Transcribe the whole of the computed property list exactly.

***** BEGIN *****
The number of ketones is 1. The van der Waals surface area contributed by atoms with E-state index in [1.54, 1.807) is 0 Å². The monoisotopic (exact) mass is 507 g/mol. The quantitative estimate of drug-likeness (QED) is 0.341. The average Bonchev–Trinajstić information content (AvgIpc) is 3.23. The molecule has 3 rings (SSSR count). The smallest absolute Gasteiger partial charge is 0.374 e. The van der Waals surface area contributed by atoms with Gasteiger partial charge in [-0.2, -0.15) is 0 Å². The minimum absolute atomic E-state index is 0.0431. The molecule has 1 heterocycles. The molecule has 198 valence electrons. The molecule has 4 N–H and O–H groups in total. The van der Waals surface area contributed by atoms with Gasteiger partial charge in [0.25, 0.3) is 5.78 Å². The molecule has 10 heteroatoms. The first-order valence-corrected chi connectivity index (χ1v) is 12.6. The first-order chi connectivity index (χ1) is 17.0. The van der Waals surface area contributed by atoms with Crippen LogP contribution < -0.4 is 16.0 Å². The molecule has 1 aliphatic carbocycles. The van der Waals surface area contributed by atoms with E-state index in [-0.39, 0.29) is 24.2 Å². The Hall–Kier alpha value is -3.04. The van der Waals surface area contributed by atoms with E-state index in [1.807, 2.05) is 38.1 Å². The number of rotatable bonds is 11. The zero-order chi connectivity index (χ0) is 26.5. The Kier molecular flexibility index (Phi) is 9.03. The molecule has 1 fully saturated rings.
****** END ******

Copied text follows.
The number of ketones is 1. The van der Waals surface area contributed by atoms with E-state index in [1.54, 1.807) is 0 Å². The monoisotopic (exact) mass is 507 g/mol. The quantitative estimate of drug-likeness (QED) is 0.341. The average Bonchev–Trinajstić information content (AvgIpc) is 3.23. The molecule has 3 rings (SSSR count). The smallest absolute Gasteiger partial charge is 0.374 e. The van der Waals surface area contributed by atoms with Gasteiger partial charge in [-0.2, -0.15) is 0 Å². The minimum absolute atomic E-state index is 0.0431. The molecule has 1 heterocycles. The molecule has 198 valence electrons. The molecule has 4 N–H and O–H groups in total. The van der Waals surface area contributed by atoms with Gasteiger partial charge in [0.25, 0.3) is 5.78 Å². The molecule has 10 heteroatoms. The first-order valence-corrected chi connectivity index (χ1v) is 12.6. The first-order chi connectivity index (χ1) is 17.0. The van der Waals surface area contributed by atoms with Crippen LogP contribution < -0.4 is 16.0 Å². The molecule has 1 aliphatic carbocycles. The van der Waals surface area contributed by atoms with E-state index in [-0.39, 0.29) is 24.2 Å². The Hall–Kier alpha value is -3.04. The van der Waals surface area contributed by atoms with E-state index in [1.807, 2.05) is 38.1 Å². The number of rotatable bonds is 11. The zero-order chi connectivity index (χ0) is 26.5. The Kier molecular flexibility index (Phi) is 9.03. The molecule has 1 fully saturated rings.